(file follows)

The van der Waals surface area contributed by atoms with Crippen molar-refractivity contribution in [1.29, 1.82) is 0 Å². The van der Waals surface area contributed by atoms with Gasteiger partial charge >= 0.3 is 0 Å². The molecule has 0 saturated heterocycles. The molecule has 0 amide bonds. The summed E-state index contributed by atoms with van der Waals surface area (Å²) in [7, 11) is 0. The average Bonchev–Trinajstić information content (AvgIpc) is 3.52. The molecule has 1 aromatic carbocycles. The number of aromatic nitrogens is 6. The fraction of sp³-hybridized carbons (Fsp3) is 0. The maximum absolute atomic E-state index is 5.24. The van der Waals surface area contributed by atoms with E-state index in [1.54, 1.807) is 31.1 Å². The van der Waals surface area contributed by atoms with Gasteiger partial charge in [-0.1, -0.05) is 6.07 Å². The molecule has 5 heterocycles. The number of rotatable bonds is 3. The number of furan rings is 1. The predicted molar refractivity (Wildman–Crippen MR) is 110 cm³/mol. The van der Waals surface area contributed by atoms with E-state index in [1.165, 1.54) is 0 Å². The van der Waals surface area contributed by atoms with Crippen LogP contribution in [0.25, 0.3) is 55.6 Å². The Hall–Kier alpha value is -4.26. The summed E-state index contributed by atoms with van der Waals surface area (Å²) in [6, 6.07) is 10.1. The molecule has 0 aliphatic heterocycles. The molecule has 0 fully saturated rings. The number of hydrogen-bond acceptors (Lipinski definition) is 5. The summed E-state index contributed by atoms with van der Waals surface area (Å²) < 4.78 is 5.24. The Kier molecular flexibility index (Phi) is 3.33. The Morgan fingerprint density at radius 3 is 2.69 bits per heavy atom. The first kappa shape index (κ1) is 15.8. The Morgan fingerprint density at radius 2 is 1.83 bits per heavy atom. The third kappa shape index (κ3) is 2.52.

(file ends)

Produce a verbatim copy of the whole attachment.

The van der Waals surface area contributed by atoms with Crippen molar-refractivity contribution in [1.29, 1.82) is 0 Å². The van der Waals surface area contributed by atoms with Gasteiger partial charge >= 0.3 is 0 Å². The molecule has 0 saturated heterocycles. The molecule has 0 amide bonds. The summed E-state index contributed by atoms with van der Waals surface area (Å²) in [7, 11) is 0. The average Bonchev–Trinajstić information content (AvgIpc) is 3.52. The molecule has 1 aromatic carbocycles. The number of aromatic nitrogens is 6. The fraction of sp³-hybridized carbons (Fsp3) is 0. The maximum absolute atomic E-state index is 5.24. The van der Waals surface area contributed by atoms with E-state index in [1.54, 1.807) is 31.1 Å². The van der Waals surface area contributed by atoms with Gasteiger partial charge in [-0.1, -0.05) is 6.07 Å². The molecule has 5 heterocycles. The number of rotatable bonds is 3. The number of furan rings is 1. The predicted molar refractivity (Wildman–Crippen MR) is 110 cm³/mol. The van der Waals surface area contributed by atoms with E-state index in [1.165, 1.54) is 0 Å². The van der Waals surface area contributed by atoms with Crippen LogP contribution in [0.25, 0.3) is 55.6 Å². The Hall–Kier alpha value is -4.26. The summed E-state index contributed by atoms with van der Waals surface area (Å²) in [6, 6.07) is 10.1. The molecule has 0 aliphatic heterocycles. The molecule has 0 fully saturated rings. The number of hydrogen-bond acceptors (Lipinski definition) is 5. The summed E-state index contributed by atoms with van der Waals surface area (Å²) < 4.78 is 5.24. The Kier molecular flexibility index (Phi) is 3.33. The Morgan fingerprint density at radius 3 is 2.69 bits per heavy atom. The first kappa shape index (κ1) is 15.8. The Morgan fingerprint density at radius 2 is 1.83 bits per heavy atom. The third kappa shape index (κ3) is 2.52.